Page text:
Sponsored by Assembly member Aileen Gunther (D-Sullivan County), A 1264 would require employers to make “reasonable accommodations” for employees who are pregnant.
It seems grotesque that a woman’s lifeless body can be commandeered by a state and used as a petri dish in which to grow a baby. But that’s exactly what happened to Marlise Munoz in Texas, and that is what is going to happen to women in Louisiana should Gov. Bobby Jindal sign HB 1274 into law.
The 49th anniversary of Griswold v. Connecticut shows how little progress we’ve made in the fight for reproductive autonomy.
The Louisiana legislature passed a bill that requires physicians to keep brain-dead women who are pregnant on mechanical support if the physician determines there is a chance the fetus is viable.
State lawmakers unveiled the second wave of bills introduced as part of Pennsylvania’s Agenda for Women’s Health, a pro-active legislative effort designed to address women’s health and economic equality.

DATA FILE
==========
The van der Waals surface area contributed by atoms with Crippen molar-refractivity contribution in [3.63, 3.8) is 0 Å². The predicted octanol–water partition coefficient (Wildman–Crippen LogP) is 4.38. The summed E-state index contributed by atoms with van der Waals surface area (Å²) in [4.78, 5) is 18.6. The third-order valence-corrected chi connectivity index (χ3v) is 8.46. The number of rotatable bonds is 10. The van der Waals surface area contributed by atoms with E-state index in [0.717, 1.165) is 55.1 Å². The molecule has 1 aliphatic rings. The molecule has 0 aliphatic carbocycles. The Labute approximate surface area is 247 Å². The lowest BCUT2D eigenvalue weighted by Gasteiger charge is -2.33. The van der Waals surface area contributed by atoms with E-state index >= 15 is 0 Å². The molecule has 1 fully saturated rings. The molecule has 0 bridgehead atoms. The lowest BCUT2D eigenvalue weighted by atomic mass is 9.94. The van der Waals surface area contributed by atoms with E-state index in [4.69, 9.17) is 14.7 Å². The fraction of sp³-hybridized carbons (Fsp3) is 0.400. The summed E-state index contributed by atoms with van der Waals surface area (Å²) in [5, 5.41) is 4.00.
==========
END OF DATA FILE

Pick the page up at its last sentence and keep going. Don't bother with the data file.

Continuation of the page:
Five years after the murder of Dr. George Tiller, the threats to providers continue.
After emotional testimony given by opponents of a bill that would allow the state of Louisiana to invalidate any advance directives when a patient is pregnant, regardless of the viability of the fetus, a committee voted to pass the bill and send it to the full senate.
A lawsuit filed by a New York woman against a local hospital alleges that she was forced to undergo a c-section
against her will. The suit is believed to be the first to raise a claim under a New York public health law detailing the rights of patients at hospitals in the state, but experts worry that such cases could become more common.
What does “choice” mean in an age of targeted restrictions on abortion providers?
The recent Marlise Munoz case should be a call to action for anyone who believes that pregnant women and their families deserve respect. More than 30 states have laws that require a pregnant woman to be kept on mechanical support no matter what her living will says, and it is time for that to change.